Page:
By Resh Family Dentistry
June 14, 2015
Category: Dental Procedures
UsingSinusSurgerytoStimulateBoneGrowthforImplants

For a predictable outcome, a dental implant should be placed as soon as the bone and gum tissues following a tooth extraction have healed. But what happens if the tooth has been missing for months or years? You might then run the risk of not having enough bone to properly place an implant.

This can happen because of a disruption in the growth cycle of living bone tissue. As older bone cells dissolve (resorption), new bone develops to take its place. This is a dynamic process, as the amount and exact location of the new growth is in response to changes in the mouth, particularly from forces generated by the teeth as we chew. If, however, this stimulation transmitted to the bone no longer occurs because the tooth is missing, the bone will tend to dissolve over time.

In fact, within the first year after a tooth loss the associated bone can lose as much as a quarter of its normal width. This is why we typically place bone grafting material in an empty socket at the same time as we extract the tooth. This encourages bone growth during the healing period in anticipation of installing a dental implant or a fixed bridge. If, however, the bone has diminished to less than required for a dental implant, we must then use techniques to encourage new bone growth to support a future implant.

One such technique for restoring bone in the back of the upper jaw is to surgically access the area through the maxillary sinus (a membrane-lined air space within the bone structure of the face) positioned just over the jawbone to place grafting material. During surgery performed usually with local anesthesia, the surgeon accesses the sinus cavity, lifts the tissue membrane up from the sinus floor and applies the grafting material on top of the bone. Eventually, the new bone growth will replace the grafting material.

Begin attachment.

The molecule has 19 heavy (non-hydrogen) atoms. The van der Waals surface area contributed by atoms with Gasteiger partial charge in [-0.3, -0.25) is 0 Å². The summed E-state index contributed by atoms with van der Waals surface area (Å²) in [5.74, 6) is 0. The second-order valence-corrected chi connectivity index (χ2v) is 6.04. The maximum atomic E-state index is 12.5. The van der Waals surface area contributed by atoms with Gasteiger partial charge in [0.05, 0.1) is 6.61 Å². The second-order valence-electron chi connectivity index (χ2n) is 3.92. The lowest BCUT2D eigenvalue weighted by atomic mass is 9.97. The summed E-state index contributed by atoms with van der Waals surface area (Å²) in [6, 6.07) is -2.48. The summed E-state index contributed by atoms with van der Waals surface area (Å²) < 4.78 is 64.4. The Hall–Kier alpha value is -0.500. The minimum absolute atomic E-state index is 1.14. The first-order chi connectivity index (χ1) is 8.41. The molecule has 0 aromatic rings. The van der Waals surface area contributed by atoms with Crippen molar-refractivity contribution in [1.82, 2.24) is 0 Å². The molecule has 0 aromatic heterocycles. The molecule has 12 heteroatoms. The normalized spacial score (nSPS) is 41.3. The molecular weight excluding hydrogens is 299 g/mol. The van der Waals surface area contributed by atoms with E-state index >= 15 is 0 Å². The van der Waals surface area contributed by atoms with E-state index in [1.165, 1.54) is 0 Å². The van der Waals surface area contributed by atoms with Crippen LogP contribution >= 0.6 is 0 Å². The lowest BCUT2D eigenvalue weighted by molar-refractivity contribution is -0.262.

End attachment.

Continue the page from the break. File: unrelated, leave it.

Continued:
If successful, the new bone growth will be sufficient to support an implant. Thanks to this renewed growth, you’ll soon be able to enjoy better function and a transformed smile provided by your new implant.

If you would like more information on forming new bone for implants through sinus surgery, please contact us or schedule an appointment for a consultation. You can also learn more about this topic by reading the Dear Doctor magazine article “Sinus Surgery.”

DentalImplantsHelpedRockerStevenTylerGetBackonStageinRecordTime

Rock star Steven Tyler fell and broke his two front teeth while on tour with his band Aerosmith not long ago. But Tyler was back on stage the very next day, thanks to modern dental implant technology.

Dental implants are the most optimal tooth replacement system in use today. The reason we say “system” is because replacing teeth with implants involves two, or sometimes three, components: the implant itself, which replaces the root-part of the tooth; the dental crown that sits on top of it to replace the part of the tooth that's visible in the mouth; and a connecting piece placed in between the implant and crown, known as an abutment.

The implant itself, made of titanium, is placed directly into the jawbone with a minor surgical procedure. Titanium has the unique ability to fuse to bone, creating a very strong connection. An implant provides virtually the same function as a natural tooth root, including stabilizing the bone underneath and preventing its loss — something that naturally occurs when a tooth is lost.

This fusion process takes a period of weeks, which is why the implant needs time to heal before a permanent crown is attached. One reason for early implant failure is “loading” them with biting forces too soon. But in experienced hands, implants are extremely successful. Documented research and clinical studies indicate success rates of over 95% — which is higher than any other tooth replacement option. Once integrated and functional, implants can last a lifetime. That's why, though they are a bit more expensive initially than other tooth-replacement options, they are more cost-effective in the long term.

Of course, another advantage of implants is that they look and feel completely natural. Just ask Steven Tyler!

If you would like more information about dental implants, please contact us or schedule an appointment for a consultation. You can also learn more by reading the Dear Doctor magazine article “Dental Implants.” Dear Doctor also has more on “The Hidden Consequences of Losing Teeth.”